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After No Negative Months in 2017, HF Industry Returns Are Down In June

Summary

Halfway through 2018, the industry is producing very mixed results. Just over half of reporting strategies are positive for the year, and average gains are virtually on par with average losses. In many instances, segments that had been doing well in 2017 have under-performed in 2018, and in some cases the opposite is true.

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Q2 hedge fund letters, conference, scoops etc

This is not a situation that inspires investor confidence, but we must also remind ourselves to not focus on the short term, and to make sure we look closely at the numbers. For some, large allocations made in 2017 are being met with recent losses (long/short equity), but for others, universe-level declines mask relative outperformance from those accepting large new allocations in 2017 (large macro).

The landscape of the industry is muddled, as one would expect with near flat first-half returns. With net investor flows teetering from one side of zero to the other in recent months, it’s clear investors are waiting, and watching their recent allocation decisions closely.

Highlights

  • Hedge funds returned an average of -0.51% in June, +0.37% in Q2, and are now +0.16% in 2018.
  • There were elevated losses within long/short equity strategies in June.
  • Large managed futures products rebounded slightly in June, but prior 2018 losses still far outweigh any recent gains.
  • EM returns were highly negative, led to the downside by China-focused funds.
  • Large macro funds continue to outperform smaller peers.

After No Negative Months in 2017, HF Industry Posts Third Aggregate Decline of 2018 in June

Hedge funds returned an average of -0.51% in June, +0.37% in Q2 2018, and are +0.16% in the first half of 2018. Emerging markets continued to lead to the downside, while managed futures, macro and quantitative equity strategies struggle.

Hedge Funds 2Q

Key Points

  • The hedge fund industry finds itself at an inflection point.
    Halfway through 2018, the industry is producing very mixed results. Just over half of reporting strategies are positive for the year. Those that are positive are up an average of +5.3%, while those in the red are down an average of -5.3%. In many cases, what had been doing well in 2017 has underperformed in 2018, while in other cases the opposite is true. This is not a situation which inspires confidence, but we must also remind ourselves to not focus on the short term.
  • Investors likely feel better about macro fund returns than the group’s aggregate returns would imply.
    Macro strategies were a leading asset gaining group in 2017 and at the top in 2018, and negative aggregate returns in 2018 seem to imply dissatisfied investors. With the ten largest reporting products gaining +0.18% in June, the segment which has attracted the lion’s share of new allocations is actually performing relatively well, even outperforming the S&P 500.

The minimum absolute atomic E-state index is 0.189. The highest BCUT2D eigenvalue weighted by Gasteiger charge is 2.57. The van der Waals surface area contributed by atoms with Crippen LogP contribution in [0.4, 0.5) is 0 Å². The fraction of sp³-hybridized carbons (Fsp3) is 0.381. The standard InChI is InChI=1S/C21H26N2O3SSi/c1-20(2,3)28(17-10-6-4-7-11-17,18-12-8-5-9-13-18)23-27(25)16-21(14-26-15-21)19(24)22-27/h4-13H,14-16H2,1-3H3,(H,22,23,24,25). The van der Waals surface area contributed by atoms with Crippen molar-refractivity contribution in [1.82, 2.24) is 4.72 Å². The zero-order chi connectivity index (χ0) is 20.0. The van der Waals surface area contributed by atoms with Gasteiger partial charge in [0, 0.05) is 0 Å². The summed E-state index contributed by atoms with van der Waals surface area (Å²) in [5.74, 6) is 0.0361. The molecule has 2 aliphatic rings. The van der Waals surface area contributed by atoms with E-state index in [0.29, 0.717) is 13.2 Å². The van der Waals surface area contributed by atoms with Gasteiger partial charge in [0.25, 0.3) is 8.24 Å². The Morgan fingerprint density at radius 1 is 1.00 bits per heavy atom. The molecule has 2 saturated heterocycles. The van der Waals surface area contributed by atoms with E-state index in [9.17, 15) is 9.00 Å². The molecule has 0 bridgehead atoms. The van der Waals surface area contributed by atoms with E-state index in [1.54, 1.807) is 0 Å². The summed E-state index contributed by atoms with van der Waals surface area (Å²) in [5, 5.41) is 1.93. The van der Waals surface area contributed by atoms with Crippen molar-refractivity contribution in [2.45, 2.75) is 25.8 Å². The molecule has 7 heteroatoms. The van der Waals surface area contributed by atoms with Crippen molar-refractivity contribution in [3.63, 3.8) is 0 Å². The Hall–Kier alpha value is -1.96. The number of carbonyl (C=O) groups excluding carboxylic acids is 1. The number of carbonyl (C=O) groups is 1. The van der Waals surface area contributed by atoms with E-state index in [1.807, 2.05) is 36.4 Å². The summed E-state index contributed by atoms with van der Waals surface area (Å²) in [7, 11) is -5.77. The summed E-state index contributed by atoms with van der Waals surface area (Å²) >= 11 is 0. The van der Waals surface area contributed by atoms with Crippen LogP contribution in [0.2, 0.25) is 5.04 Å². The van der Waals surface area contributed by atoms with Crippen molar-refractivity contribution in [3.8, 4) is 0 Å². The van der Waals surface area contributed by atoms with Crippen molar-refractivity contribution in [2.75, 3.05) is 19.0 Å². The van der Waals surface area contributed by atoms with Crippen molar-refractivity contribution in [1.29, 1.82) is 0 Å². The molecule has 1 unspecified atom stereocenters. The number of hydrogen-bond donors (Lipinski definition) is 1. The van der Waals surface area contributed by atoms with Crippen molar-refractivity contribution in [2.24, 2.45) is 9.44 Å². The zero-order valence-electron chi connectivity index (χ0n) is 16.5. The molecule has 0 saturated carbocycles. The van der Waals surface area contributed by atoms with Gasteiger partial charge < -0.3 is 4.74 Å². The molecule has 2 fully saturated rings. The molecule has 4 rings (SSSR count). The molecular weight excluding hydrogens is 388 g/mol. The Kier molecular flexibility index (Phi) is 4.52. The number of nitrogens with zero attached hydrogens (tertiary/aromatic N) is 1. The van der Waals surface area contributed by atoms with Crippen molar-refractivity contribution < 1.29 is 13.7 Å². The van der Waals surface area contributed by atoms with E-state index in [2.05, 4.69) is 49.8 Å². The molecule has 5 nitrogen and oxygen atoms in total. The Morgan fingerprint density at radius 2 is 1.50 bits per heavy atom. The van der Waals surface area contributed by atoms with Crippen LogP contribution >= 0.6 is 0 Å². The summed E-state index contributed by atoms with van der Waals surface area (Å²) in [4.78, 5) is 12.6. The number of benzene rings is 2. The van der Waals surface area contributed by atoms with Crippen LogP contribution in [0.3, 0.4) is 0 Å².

• Large managed futures funds rise in June, but lag all strategies in 2018.
    Aggregate returns from the largest managed futures products were among the best subsets of the industry in June. Average losses of -3.78% in the first half, however, keep the group behind all other non-EM-focused segments in the industry in 2018.
  • Several large long/short equity funds produced elevated losses in June.
    This is a segment which attracted a lot of new capital in 2017, but now finds itself among the list of underperformers. The industry shoots itself in the foot when those segments which gain new assets in one period are loss-leaders in the next. Managed futures is feeling the pain of that role right now.
  • Origination & financing funds (which includes direct lending) leading all strategies in H1.
    Led by real estate lending products, this subset of credit strategies has been producing above average results this year. Fund selection is key, however, as elevated losses have been present within the universe.

Emerging Market Losses Accelerated in June, the Group’s Fifth Consecutive Monthly Decline

Hedge Funds 2Q

Key Points

  • China leading to the downside in June, but India overtakes Brazil for losses this year.
    A strong dollar and developing trade wars have been hurting emerging markets. In June, China-focused funds fell most, pushing the group into negative territory in 2018. June losses were nearly rivaled by India and Brazil exposures.
  • Middle East/Africa is the sole positive EM sector in 2018.
    Similar to the theme within direct lending strategies, while ME/A products have generally been outperforming in 2018, there are pockets of large losses, notably with exposure to Turkey.

Article by eVestment